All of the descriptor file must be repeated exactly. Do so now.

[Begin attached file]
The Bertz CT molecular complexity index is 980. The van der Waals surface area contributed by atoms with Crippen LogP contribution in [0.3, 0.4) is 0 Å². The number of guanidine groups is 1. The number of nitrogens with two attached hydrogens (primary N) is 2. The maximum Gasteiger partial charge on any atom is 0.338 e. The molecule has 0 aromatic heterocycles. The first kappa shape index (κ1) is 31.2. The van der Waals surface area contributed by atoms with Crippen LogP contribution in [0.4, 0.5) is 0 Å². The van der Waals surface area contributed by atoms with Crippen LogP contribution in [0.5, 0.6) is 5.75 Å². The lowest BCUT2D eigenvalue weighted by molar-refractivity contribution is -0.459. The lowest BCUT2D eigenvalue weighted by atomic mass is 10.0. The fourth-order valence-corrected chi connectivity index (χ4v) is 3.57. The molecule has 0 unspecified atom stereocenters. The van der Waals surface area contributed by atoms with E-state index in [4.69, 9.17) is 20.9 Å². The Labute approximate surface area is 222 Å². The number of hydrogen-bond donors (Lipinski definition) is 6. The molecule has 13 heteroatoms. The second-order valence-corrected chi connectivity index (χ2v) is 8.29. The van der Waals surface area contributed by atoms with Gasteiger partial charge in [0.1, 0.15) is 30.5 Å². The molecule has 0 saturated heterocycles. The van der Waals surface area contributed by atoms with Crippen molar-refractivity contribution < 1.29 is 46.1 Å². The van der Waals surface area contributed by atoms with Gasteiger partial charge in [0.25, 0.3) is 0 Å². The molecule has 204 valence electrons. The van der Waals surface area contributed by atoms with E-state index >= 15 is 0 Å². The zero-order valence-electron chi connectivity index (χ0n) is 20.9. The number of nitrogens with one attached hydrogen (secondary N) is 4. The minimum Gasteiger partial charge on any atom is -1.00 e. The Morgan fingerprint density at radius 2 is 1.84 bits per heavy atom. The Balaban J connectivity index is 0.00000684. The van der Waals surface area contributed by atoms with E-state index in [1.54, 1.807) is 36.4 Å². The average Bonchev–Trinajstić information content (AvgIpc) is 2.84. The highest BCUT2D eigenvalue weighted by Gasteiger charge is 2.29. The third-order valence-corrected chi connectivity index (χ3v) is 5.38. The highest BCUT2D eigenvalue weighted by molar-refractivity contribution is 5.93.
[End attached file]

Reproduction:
The Bertz CT molecular complexity index is 980. The van der Waals surface area contributed by atoms with Crippen LogP contribution in [0.3, 0.4) is 0 Å². The number of guanidine groups is 1. The number of nitrogens with two attached hydrogens (primary N) is 2. The maximum Gasteiger partial charge on any atom is 0.338 e. The molecule has 0 aromatic heterocycles. The first kappa shape index (κ1) is 31.2. The van der Waals surface area contributed by atoms with Crippen LogP contribution in [0.4, 0.5) is 0 Å². The van der Waals surface area contributed by atoms with Crippen LogP contribution in [0.5, 0.6) is 5.75 Å². The lowest BCUT2D eigenvalue weighted by molar-refractivity contribution is -0.459. The lowest BCUT2D eigenvalue weighted by atomic mass is 10.0. The fourth-order valence-corrected chi connectivity index (χ4v) is 3.57. The molecule has 0 unspecified atom stereocenters. The van der Waals surface area contributed by atoms with E-state index in [4.69, 9.17) is 20.9 Å². The Labute approximate surface area is 222 Å². The number of hydrogen-bond donors (Lipinski definition) is 6. The molecule has 13 heteroatoms. The second-order valence-corrected chi connectivity index (χ2v) is 8.29. The van der Waals surface area contributed by atoms with Gasteiger partial charge in [0.1, 0.15) is 30.5 Å². The molecule has 0 saturated heterocycles. The van der Waals surface area contributed by atoms with Crippen molar-refractivity contribution < 1.29 is 46.1 Å². The van der Waals surface area contributed by atoms with Gasteiger partial charge in [0.25, 0.3) is 0 Å². The molecule has 204 valence electrons. The van der Waals surface area contributed by atoms with E-state index >= 15 is 0 Å². The zero-order valence-electron chi connectivity index (χ0n) is 20.9. The number of nitrogens with one attached hydrogen (secondary N) is 4. The minimum Gasteiger partial charge on any atom is -1.00 e. The Morgan fingerprint density at radius 2 is 1.84 bits per heavy atom. The Balaban J connectivity index is 0.00000684. The van der Waals surface area contributed by atoms with E-state index in [1.54, 1.807) is 36.4 Å². The average Bonchev–Trinajstić information content (AvgIpc) is 2.84. The highest BCUT2D eigenvalue weighted by Gasteiger charge is 2.29. The third-order valence-corrected chi connectivity index (χ3v) is 5.38. The highest BCUT2D eigenvalue weighted by molar-refractivity contribution is 5.93.